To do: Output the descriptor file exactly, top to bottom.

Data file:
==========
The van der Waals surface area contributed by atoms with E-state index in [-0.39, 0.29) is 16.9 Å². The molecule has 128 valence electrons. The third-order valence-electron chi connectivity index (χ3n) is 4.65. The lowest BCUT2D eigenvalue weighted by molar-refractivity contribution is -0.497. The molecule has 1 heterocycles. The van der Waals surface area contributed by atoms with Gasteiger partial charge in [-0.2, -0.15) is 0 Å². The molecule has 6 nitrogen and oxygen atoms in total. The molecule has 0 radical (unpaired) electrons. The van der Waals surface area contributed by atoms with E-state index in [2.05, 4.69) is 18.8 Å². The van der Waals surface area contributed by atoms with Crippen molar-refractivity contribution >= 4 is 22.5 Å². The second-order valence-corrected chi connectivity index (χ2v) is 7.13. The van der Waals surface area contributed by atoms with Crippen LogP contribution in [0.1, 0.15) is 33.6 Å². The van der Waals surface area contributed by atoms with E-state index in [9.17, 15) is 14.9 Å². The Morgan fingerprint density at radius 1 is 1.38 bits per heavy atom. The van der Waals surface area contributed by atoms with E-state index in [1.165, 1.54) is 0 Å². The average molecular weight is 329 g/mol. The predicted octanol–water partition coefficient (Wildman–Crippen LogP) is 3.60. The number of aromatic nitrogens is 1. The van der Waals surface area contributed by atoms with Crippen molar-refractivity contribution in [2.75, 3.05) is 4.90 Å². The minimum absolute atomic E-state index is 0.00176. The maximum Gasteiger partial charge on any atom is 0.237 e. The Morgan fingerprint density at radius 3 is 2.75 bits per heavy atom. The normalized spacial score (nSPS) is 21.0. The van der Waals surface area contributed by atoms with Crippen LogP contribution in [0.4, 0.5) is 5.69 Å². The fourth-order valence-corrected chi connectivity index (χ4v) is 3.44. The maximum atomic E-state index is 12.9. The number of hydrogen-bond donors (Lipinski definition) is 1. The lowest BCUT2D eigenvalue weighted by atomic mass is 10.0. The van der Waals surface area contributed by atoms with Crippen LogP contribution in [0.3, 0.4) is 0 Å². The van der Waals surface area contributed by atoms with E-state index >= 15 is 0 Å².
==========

The van der Waals surface area contributed by atoms with E-state index in [-0.39, 0.29) is 16.9 Å². The molecule has 128 valence electrons. The third-order valence-electron chi connectivity index (χ3n) is 4.65. The lowest BCUT2D eigenvalue weighted by molar-refractivity contribution is -0.497. The molecule has 1 heterocycles. The van der Waals surface area contributed by atoms with Gasteiger partial charge in [-0.2, -0.15) is 0 Å². The molecule has 6 nitrogen and oxygen atoms in total. The molecule has 0 radical (unpaired) electrons. The van der Waals surface area contributed by atoms with E-state index in [2.05, 4.69) is 18.8 Å². The van der Waals surface area contributed by atoms with Crippen molar-refractivity contribution >= 4 is 22.5 Å². The second-order valence-corrected chi connectivity index (χ2v) is 7.13. The van der Waals surface area contributed by atoms with Crippen LogP contribution in [0.1, 0.15) is 33.6 Å². The van der Waals surface area contributed by atoms with E-state index in [9.17, 15) is 14.9 Å². The Morgan fingerprint density at radius 1 is 1.38 bits per heavy atom. The van der Waals surface area contributed by atoms with E-state index in [1.165, 1.54) is 0 Å². The average molecular weight is 329 g/mol. The predicted octanol–water partition coefficient (Wildman–Crippen LogP) is 3.60. The number of aromatic nitrogens is 1. The van der Waals surface area contributed by atoms with Crippen molar-refractivity contribution in [2.75, 3.05) is 4.90 Å². The minimum absolute atomic E-state index is 0.00176. The maximum Gasteiger partial charge on any atom is 0.237 e. The Morgan fingerprint density at radius 3 is 2.75 bits per heavy atom. The normalized spacial score (nSPS) is 21.0. The van der Waals surface area contributed by atoms with Crippen LogP contribution in [0.4, 0.5) is 5.69 Å². The fourth-order valence-corrected chi connectivity index (χ4v) is 3.44. The maximum atomic E-state index is 12.9. The number of hydrogen-bond donors (Lipinski definition) is 1. The lowest BCUT2D eigenvalue weighted by atomic mass is 10.0. The van der Waals surface area contributed by atoms with Crippen LogP contribution in [0.3, 0.4) is 0 Å². The van der Waals surface area contributed by atoms with E-state index >= 15 is 0 Å².